Retirement account owners who can finance their retirement years without using their retirement assets may prefer to enjoy the tax-deferred growth offered to retirement plan assets forever. This, however, is not possible, as the IRS eventually wants the deferred taxes on these balances. If you own a Traditional IRA, SEP IRA, SIMPLE IRA, qualified plan account, 403(b) account and/or governmental 457(b) account, and you are age 70.5 or older by the end of the year, you must withdraw a minimum amount from your balance by December 31 of each year. This amount is referred to as a required minimum distribution (RMD). (For background reading, see Strategic Ways To Distribute Your RMD.)
TUTORIAL: Introduction To Retirement Plans
The Required Beginning Date
Recognizing that the retirement account owner may need some time to adjust to this requirement, the IRS provides a reprieve to individuals in their first RMD year. If you reached age 70.5 in 2013, you have, instead of the December 31st deadline, until April 1, 2014, to distribute the 2013 RMD amount from your retirement account. The date of April 1st of the year following the one in which you attain age 70.5 is referred to as the required beginning date (RBD). If your balance is in a qualified plan, 403(b) or 457(b), your employer may allow you to defer the start of your RMD until after you retire even if that occurs after age 70.5. Check with your employer or plan administrator regarding the rules that apply to the plan.
Calculating Your RMD
Calculating the current year's RMD amount for your retirement account is relatively easy. All you need is the value of your retirement account for the previous year-end (your year-end fair market value) and your distribution period, which you can obtain from the IRS-issued life expectancy tables. Your previous year-end FMV is divided by your distribution period to arrive at your RMD amount for the year. For your IRAs, your custodian is required to calculate and notify you of the amount, either proactively or upon you request, provided they had your IRA as of December 31 of the previous year. For qualified plans, your plan administrator should provide the calculation and facilitate the distribution.
Caution: Have your financial professional double check the previous year-end fair market value for your IRA, as there are circumstances under which it may need to be recomputed.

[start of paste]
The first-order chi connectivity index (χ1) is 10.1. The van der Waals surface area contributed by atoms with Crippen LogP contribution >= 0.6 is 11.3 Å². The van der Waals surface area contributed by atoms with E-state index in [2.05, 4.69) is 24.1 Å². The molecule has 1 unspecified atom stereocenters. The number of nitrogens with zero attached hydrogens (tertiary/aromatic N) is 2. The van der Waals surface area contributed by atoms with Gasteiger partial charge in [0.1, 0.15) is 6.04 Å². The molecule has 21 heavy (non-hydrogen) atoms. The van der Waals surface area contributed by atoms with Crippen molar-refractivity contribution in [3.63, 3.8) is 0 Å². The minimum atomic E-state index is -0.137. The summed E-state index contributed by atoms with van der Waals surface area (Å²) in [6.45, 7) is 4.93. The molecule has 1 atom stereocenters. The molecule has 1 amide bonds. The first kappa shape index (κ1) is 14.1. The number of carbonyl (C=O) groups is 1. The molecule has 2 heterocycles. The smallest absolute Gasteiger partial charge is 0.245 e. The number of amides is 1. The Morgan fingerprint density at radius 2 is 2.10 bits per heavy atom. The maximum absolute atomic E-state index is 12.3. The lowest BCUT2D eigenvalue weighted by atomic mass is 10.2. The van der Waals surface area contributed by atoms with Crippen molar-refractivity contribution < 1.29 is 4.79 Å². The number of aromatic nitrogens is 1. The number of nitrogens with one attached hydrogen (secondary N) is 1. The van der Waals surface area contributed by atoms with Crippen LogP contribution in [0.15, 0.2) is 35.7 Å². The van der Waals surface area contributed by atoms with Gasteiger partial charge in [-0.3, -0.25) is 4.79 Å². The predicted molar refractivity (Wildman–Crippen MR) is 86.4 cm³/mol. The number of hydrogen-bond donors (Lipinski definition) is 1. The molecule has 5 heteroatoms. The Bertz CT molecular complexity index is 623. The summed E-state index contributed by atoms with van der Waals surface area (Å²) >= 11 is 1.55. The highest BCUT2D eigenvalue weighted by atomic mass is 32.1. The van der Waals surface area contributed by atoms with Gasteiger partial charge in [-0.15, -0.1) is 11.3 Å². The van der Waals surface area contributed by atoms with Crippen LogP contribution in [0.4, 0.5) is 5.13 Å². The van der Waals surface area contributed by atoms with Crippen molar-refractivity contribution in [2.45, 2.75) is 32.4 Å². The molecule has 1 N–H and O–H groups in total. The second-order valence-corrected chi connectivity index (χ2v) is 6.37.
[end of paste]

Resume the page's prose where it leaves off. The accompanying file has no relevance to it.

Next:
Determining Your Distribution Period
The IRS provides three life expectancy tables (Appendix C),: (1) single life expectancy (table l), (2) joint and last survivor expectancy (table ll) and (3) uniform lifetime (table lll). Table 1 is used only by beneficiaries, and table ll is used by a retirement account owner who has designated a spouse who is more than 10 years his or her junior as the sole primary beneficiary of the account. In all other cases, including those in which there is either no designated beneficiary or a non-person beneficiary, such as a charity, table lll is used to determine the distribution period.
To determine your applicable distribution period, use your age and your beneficiary's age, if applicable, for the year the calculation is being done. For example, if you were born in 1942, your age for 2013 is 71. Unless the sole beneficiary of your IRA is your spouse and he or she is more than 10 years your junior, your distribution period for 2013 is 26.5. This is determined as follows: locate your age on table lll, and the corresponding figure to the right of your age is your distribution period.
Alternatively, assume that your sole primary beneficiary is your 50-year-old spouse. Your distribution period is then determined as follows: locate your spouse's age on the horizontal top bar of table ll (Appendix C), then locate your age on the first vertical bar. Your distribution period is where the two ages meet at right angles within the chart. In this example, it is 35.0. (To learn more, check out Life Expectancy: It's More Than Just A Number.)
What Happens If You Miss Your RMD Deadline
If the RMD amount is not distributed by the deadline, then the IRS assesses a 50% excise tax on the amount not withdrawn. This is referred to as an excess-accumulation penalty. If you withdraw only a portion of the RMD amount, the penalty is assessed on the balance. For example, say your calculated RMD amount for the year is $10,000 and you withdrew $5,000. You will be assessed a 50% excise tax on $5,000. (Get tips on how to avoid the excise tax on Tax-Saving Advice For IRA Holders.)
All Is Not Lost... Maybe
Should you find yourself in the unfortunate predicament of having to pay this excise tax due to an error, you may request a waiver from the IRS. Generally, to consider the waiver, the IRS requires that you submit a letter of explanation asking for a waiver with your income tax return. The excise tax is reported on IRS Form 5329, which may be obtained at www.irs.gov. You may need the assistance of a retirement plan consultant or tax professional with requesting the waiver.
Multiple Retirement Accounts
To ensure that your RMD amounts are calculated properly and that you adhere to the general rules, be sure to consult with a competent retirement or tax professional or your financial institution. Taking precautionary steps will help to ensure that you avoid any associated penalties. Also, try to avoid waiting until the last minute to request your RMD, as doing so could result in you missing the deadline by which the amount must be withdrawn in order to avoid penalties.
To continue reading on this subject, see Avoiding RMD Pitfalls.